Sunday morning NYC thoughts

On the train home last night the doors opened, in stepped a familiar guy and did his whole spiel: “Excuse me ladies and gentlemen, you may have seen me before, I just came home from prison a little while ago. I’m asking for your help to have something to eat and to stay out of trouble because I’m desperate to do something stupid again. I don’t want to look or smell homeless, that’s why I’m bothering you. I do have a felony, so it’s hard for me to find work but if you know someone who would hire me, I’d do any work. If anyone could spare some food, a dollar, dime, nickel or even a penny I would greatly appreciate that. If not, thank you for listening, sorry for interrupting and have a great night.”

I indeed have seen and given that guy a dollar before, he is very persuasive. It must not be easy to ask for help, but then again he made about $7 in 2 minutes. Do not misunderstand me, I don’t wanna trade places with him, I’m sure his struggle is real and I feel compassion for that man. But I also have to be in the office a lot longer than 2 minutes to make $7, so I sometimes wonder what would happen if I stood up on the train and started saying “Excuse me ladies and gentlemen, I used to be a professional basketball player but broke my leg and am lucky to walk again. I’m back in school to build up a new life. My last team still owes me money and I’m struggling to  pay my tuition. I am desperate to start working as a stripper to make ends meet but it’s less embarrassing to stand here and ask you for help. I hope you can find it in your heart to help me with a small donation so that I can stay in school… etc.”

Would anyone give me money? Or would everyone just laugh and think “b*tch please, I have my own bills and loans to pay off” Is it worth a social experiment? Not trying to be funny here, just honestly wondering what makes people reach into their pocket and what makes them stare past a person as if they don’t exist. Why do they give the guy with the felony a dollar but look away when a guy with no legs shuffles through the train on his hands? What stirs up people’s compassion? How dirty and smelly does a homeless person have to be so that we don’t consider him or her a human being anymore and therefore act as if they don’t exist. Can a person’s appearance be so bad that we’re embarrassed by looking at them? Is there a point system in our head? Do we give people points for their story, for how well they articulate? Where is the border between being annoyed by someone and being genuinely interested in someone’s story? Maybe one of these days I grow the cojones to give the social experiment a shot and can find answers to some of these questions. I’ll let you know how it went…

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3 Responses to Sunday morning NYC thoughts

  1. Fernando says:

    Great topic to think about… I felt very moved.. I have always thought about that but never commented it in an open way as I am doing now.. in Mexico a lot of people ask money and tell many stories specially in the subway: people who went out from jail, who is unemployed, who is sick and need medicines… .moms with babies that need to feed them… people who had an accident and is handicapped… old people without money and has no one to care for him.. young people who were in drugs and reformed… even some do a painful act to ask money as to open a blanket full of broken glasses, take out their shirts, then grab from the subway pole to turn around and throw themselves backwards into the glasses and show you their blood and scars…… I always ask myself if their speech is real and I should help them or not… and how I decide who to help but certainly I do not have a point system that is logic….(even once I give money to a guy but not because his speech was moving but because it looked very threatening and I thought that if I do not give him money he will rob me) …. anyway strangely when I help someone instead of feeling good I felt guilty that if I helped one person I must help every other people the same day to be fair (maybe I helped they guy who was lying instead of the one who was really in need)…. If you do the social experiment it would be very interesting and maybe find a surprise..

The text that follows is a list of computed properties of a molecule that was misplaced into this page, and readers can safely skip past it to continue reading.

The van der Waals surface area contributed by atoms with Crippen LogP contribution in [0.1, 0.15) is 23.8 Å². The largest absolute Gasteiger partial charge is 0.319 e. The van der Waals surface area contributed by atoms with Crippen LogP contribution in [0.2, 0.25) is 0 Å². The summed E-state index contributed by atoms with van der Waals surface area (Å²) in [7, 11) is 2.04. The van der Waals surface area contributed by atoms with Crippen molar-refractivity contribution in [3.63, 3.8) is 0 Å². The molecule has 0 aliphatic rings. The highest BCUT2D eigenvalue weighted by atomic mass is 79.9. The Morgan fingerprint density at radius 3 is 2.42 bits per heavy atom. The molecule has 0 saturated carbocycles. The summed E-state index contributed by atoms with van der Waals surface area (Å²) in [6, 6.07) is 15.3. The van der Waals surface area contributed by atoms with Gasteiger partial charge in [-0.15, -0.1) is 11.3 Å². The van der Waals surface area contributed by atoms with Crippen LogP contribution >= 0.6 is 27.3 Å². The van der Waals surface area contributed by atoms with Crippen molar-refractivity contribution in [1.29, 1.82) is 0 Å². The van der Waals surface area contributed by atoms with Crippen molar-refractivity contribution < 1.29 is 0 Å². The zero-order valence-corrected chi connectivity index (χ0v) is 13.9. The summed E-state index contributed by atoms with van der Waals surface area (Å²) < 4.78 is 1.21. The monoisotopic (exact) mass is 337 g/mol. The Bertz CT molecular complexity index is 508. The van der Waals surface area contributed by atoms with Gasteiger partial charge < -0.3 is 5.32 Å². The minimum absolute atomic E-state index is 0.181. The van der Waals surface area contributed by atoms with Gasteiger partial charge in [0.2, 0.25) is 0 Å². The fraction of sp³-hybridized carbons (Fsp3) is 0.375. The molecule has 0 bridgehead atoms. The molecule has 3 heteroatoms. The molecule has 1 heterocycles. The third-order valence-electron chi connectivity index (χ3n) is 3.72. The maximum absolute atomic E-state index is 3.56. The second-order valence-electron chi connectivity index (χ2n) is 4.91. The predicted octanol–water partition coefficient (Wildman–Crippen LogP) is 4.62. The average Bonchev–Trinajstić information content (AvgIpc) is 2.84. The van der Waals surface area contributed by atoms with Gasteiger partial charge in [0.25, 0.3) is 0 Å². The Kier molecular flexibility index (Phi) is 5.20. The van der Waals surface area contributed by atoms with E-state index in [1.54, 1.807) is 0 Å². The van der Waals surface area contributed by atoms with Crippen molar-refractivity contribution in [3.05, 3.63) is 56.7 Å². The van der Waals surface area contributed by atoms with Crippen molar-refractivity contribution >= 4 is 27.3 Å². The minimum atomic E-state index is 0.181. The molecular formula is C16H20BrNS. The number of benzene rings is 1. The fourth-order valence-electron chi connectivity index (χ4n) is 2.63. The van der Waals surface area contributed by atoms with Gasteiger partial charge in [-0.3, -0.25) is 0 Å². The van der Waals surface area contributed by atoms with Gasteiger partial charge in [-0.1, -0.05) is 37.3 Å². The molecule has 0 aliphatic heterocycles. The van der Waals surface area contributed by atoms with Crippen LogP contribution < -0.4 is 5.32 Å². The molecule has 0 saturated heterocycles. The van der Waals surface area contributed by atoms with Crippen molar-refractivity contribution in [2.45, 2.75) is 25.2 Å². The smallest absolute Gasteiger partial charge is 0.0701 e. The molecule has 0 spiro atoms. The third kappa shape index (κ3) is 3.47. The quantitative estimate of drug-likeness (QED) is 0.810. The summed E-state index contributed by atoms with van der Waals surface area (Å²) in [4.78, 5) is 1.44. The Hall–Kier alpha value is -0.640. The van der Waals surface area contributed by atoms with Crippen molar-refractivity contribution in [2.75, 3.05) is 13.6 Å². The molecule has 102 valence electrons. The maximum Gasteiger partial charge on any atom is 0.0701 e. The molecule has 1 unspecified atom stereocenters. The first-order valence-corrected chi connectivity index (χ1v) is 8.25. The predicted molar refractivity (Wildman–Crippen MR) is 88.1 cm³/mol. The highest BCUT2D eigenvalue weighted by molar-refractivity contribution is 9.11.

2. thisboysmind says:

    “Beggars should be entirely abolished! Truly, it is annoying to give to them and annoying not to give to them”
    Friedrich Nietzsche

    Or as another one of my favorite philosophers once said:
    “This is a very complicated case. You know, a lotta ins, lotta outs, lotta what-have-you’s.”

    A very interesting question and one I might have to steal for my blog when I get it rolling.

    The short answer IMHO is that there is logic and rationality behind the decisions we make even in this case and maybe even a mathematical formula that would win me an Ig Noble prize!

    Unfortunately it’s not a short answer and will require some thinking and writing so in the meantime i’ll leave you with this very appropriate clip.

  3. vp19 says:

    As someone who used to live in metro NY and did my share of subway-riding, I know of what you speak. (There was also an offshoot, the person who handed out cards with sign language in exchange for donations.) I would donate my occasional loose change if said person seemed on the level and wasn’t annoying.

    Imagining you doing something like that…well, just about everyone would believe you are a former basketball player (passing yourself off as a gymnast or figure skater, with that high center of gravity, might strain credulity!). You also have an inherent intimidation factor just from your sheer tallness. Just be thankful you don’t need to panhandle (or become a stripper, either!).

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